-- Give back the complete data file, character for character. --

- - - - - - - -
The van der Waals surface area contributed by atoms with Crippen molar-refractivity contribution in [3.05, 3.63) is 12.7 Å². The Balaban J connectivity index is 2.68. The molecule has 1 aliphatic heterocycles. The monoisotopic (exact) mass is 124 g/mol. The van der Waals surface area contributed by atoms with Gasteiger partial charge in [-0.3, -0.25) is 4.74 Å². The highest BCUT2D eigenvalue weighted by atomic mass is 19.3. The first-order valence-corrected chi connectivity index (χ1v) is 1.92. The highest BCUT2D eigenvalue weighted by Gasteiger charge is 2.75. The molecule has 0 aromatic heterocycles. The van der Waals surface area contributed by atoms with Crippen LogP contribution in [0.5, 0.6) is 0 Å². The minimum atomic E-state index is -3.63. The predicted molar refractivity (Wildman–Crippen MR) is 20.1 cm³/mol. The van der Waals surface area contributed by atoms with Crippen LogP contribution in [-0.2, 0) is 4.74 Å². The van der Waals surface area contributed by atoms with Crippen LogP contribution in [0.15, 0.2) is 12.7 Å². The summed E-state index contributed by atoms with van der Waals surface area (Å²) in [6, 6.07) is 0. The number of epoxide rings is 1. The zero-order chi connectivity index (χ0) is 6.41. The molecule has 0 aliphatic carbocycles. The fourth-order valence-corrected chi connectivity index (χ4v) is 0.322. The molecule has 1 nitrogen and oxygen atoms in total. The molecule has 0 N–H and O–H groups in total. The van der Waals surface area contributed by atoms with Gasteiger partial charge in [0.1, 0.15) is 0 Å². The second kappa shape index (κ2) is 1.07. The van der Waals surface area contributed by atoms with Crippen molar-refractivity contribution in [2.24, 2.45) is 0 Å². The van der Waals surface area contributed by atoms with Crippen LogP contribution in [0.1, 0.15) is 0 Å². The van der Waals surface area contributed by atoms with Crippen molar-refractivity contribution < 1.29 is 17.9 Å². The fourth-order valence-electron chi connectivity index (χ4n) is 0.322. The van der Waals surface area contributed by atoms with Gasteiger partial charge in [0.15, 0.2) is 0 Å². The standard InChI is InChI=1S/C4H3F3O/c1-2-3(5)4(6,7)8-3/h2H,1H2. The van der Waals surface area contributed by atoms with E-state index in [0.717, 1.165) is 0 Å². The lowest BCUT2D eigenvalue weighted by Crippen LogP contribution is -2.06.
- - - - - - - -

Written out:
The van der Waals surface area contributed by atoms with Crippen molar-refractivity contribution in [3.05, 3.63) is 12.7 Å². The Balaban J connectivity index is 2.68. The molecule has 1 aliphatic heterocycles. The monoisotopic (exact) mass is 124 g/mol. The van der Waals surface area contributed by atoms with Gasteiger partial charge in [-0.3, -0.25) is 4.74 Å². The highest BCUT2D eigenvalue weighted by atomic mass is 19.3. The first-order valence-corrected chi connectivity index (χ1v) is 1.92. The highest BCUT2D eigenvalue weighted by Gasteiger charge is 2.75. The molecule has 0 aromatic heterocycles. The van der Waals surface area contributed by atoms with Crippen LogP contribution in [0.5, 0.6) is 0 Å². The minimum atomic E-state index is -3.63. The predicted molar refractivity (Wildman–Crippen MR) is 20.1 cm³/mol. The van der Waals surface area contributed by atoms with Crippen LogP contribution in [-0.2, 0) is 4.74 Å². The van der Waals surface area contributed by atoms with Crippen LogP contribution in [0.15, 0.2) is 12.7 Å². The summed E-state index contributed by atoms with van der Waals surface area (Å²) in [6, 6.07) is 0. The number of epoxide rings is 1. The zero-order chi connectivity index (χ0) is 6.41. The molecule has 0 aliphatic carbocycles. The fourth-order valence-corrected chi connectivity index (χ4v) is 0.322. The molecule has 1 nitrogen and oxygen atoms in total. The molecule has 0 N–H and O–H groups in total. The van der Waals surface area contributed by atoms with Gasteiger partial charge in [0.1, 0.15) is 0 Å². The second kappa shape index (κ2) is 1.07. The van der Waals surface area contributed by atoms with Crippen molar-refractivity contribution in [2.24, 2.45) is 0 Å². The van der Waals surface area contributed by atoms with Crippen LogP contribution in [0.1, 0.15) is 0 Å². The van der Waals surface area contributed by atoms with Crippen molar-refractivity contribution < 1.29 is 17.9 Å². The fourth-order valence-electron chi connectivity index (χ4n) is 0.322. The van der Waals surface area contributed by atoms with Gasteiger partial charge in [0.15, 0.2) is 0 Å². The standard InChI is InChI=1S/C4H3F3O/c1-2-3(5)4(6,7)8-3/h2H,1H2. The van der Waals surface area contributed by atoms with E-state index in [0.717, 1.165) is 0 Å². The lowest BCUT2D eigenvalue weighted by Crippen LogP contribution is -2.06.